"But the biggest reason for Limbaugh's success is simple: Liberals have given him so much good material to work with. Thirty years ago, when liberal Democrats stood for a few clear principles and weren't consumed by guilt, he would not have caught on. And if all liberals disappeared tomorrow, his talk show would tank within six months. (That's why I think his program has lost some energy since the Clinton-Gore team left. There's nothing very compelling about defending George W. Bush, and his demonizing of little Tommy Daschle is like the class bully picking on the class weakling.)

It's not just the liberal mainstream media that set the table for Limbaugh every day. It's that since the Democratic Party began to atomize in the 1970s, it increasingly has been associated with the left-wing fringe: radical feminists; environmental and animal-rights wackos; blame-America dregs from the Vietnam era; political-correctness police; the hate-Israel crowd; and a long parade of Hollywood airheads. These people invite ridicule almost every time they open their mouths, and Limbaugh knows how to deliver it."
Oklohama City politicians thought they would broadcast the mug shots of John's and Prostitutes to deter the activity, instead ""The scrolling and repeating mug shots of disheveled streetwalkers helped would-be customers identify prostitutes, the spokeswoman said. "It was almost a promotional thing for them. It wasn't a deterrent at all," Ingersoll said. "

City Finds 'Shame TV' a Turn-Off

Wednesday, March 05, 2003

13- Lincoln's lessons
Tech Central Station
by Duane D. Freese
"But as the ancestors of slaves and children of Holocaust
survivors know, an aversion to war can pave the way to a
crueler despotism. Their pain doesn't fit neatly on a
bumper sticker." (3/5/03)

Lincoln's Lessons
By Duane D. Freese 03/05/2003
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"War is not the answer." So reads a sign posted at an entry to I-66 on the outskirts of Washington.
(A pretty lame rebuttal to the 'top ten pro war arguments' conspicuously absent from these 'top ten' are 1) Saddam is a murderous tyrant and has killed ~400,000 of his own people 2) Saddam is a murderous Tyrant that controls the worlds second largest energy supply and uses it for, surprise, murder and tyranny and 3) no one is free unless everyone is free, corrupt murderous tyrants need to go ASAP. Included, however are arguments such as (which I have never heard) 1) A War Will Save the US Economy 2) Because We're Already There. Funny how some of the best pro war arguments are left out, but some of the lamest are included. - Mike)

Top ten bogus justifications for the Iraqi war
by Christopher Deliso
"[T]oppling the flimsy foundations on which the pro-war
edifice rests is not a very difficult matter. While the
War Party's fraudulent justifications for war are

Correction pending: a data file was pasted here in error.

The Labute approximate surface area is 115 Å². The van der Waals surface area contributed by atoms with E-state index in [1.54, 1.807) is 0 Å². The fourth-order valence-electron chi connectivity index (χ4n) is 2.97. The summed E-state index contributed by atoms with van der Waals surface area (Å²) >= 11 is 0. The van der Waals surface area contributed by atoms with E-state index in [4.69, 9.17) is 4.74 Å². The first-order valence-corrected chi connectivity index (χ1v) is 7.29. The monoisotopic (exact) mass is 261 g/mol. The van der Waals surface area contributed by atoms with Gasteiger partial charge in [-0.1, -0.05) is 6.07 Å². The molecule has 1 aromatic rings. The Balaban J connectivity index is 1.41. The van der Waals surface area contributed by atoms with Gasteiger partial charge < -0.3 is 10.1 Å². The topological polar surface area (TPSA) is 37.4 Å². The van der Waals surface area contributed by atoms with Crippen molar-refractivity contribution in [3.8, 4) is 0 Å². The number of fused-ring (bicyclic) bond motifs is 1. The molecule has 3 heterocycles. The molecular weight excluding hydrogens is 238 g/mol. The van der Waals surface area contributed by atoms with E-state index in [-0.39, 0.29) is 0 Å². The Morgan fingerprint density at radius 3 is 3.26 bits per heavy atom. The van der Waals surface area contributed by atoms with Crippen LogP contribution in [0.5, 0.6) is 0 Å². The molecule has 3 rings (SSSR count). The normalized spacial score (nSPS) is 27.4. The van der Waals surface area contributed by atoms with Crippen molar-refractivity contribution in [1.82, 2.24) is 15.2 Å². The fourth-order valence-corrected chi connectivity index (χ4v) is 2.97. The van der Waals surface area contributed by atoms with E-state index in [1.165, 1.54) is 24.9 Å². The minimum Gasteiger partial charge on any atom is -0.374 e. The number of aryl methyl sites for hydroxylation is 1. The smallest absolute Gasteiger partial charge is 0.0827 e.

myriad, debunking the top ten will suffice." (3/5/03)
30) Real environmental racism
by Ronald Bailey

"That the world's poor breed environmental destruction is a
disturbing, and possibly racist, tenet propounded by many prominent
ideological environmentalists. ... the issue is not that the poor
breed too much. The issue is that they are poor. Ehrlich and other
would-be population controllers have confused poverty with
overpopulation." (03/05/03)
10) Time to throw out "myth" of recycling
London Daily Telegraph/Washington Times

"Throw away the green and blue bags and forget those trips to return
bottles -- recycling household waste is a load of, well, rubbish, say
leading environmentalists and waste campaigners. In a reversal of
decades-old wisdom, they argue that burning cardboard, plastics and
food leftovers is better for the environment and the economy than
recycling." (03/04/03)
A testament to the limitations of 'Public opinion' 36 percent of russians think Stalin did 'more good than harm' I wonder how the 15 million dead would have swayed that tally? - Mike

5) An unflinching look at Stalin 50 years later
Moscow Times

"While in the West, Stalin is seen simply as a monstrous dictator,
the view in Russia remains divided, as a survey by the Public Opinion
Foundation showed last month. Thirty-six percent of those polled said
Stalin did more good than bad for the country, 29 percent said the
opposite and the rest were unsure, Interfax reported." (03/05/03)

Tuesday, March 04, 2003

Stalin's rule perverted communist ideals

By Michael Prowse
Published: February 27 2003 20:36 | Last Updated: February 27 2003 20:36
Good article on lifesharers program.

from -

Excerpt - "But if someone dies waiting for a kidney because Mark Fox and Jeffrey Kahn are all enamored of The Grounding for the Metaphysics of Morals? No problem. How about 6,000 people a year? Same-same; they're only numbers. And if Joe Sixpack takes his corneas into the ground with him because Mark Fox and Jeffrey Kahn consider it "unethical" to give him any reason not to? De nada."

Perhaps combining the excellent life sharers program with a system of financial reward which merely moves the waiting list faster (In other words, if I am rich and I need an organ, any money I put into some pool to pay donors would merely move the list faster) would be passable to the general public, though certainly not with these 'ethicists'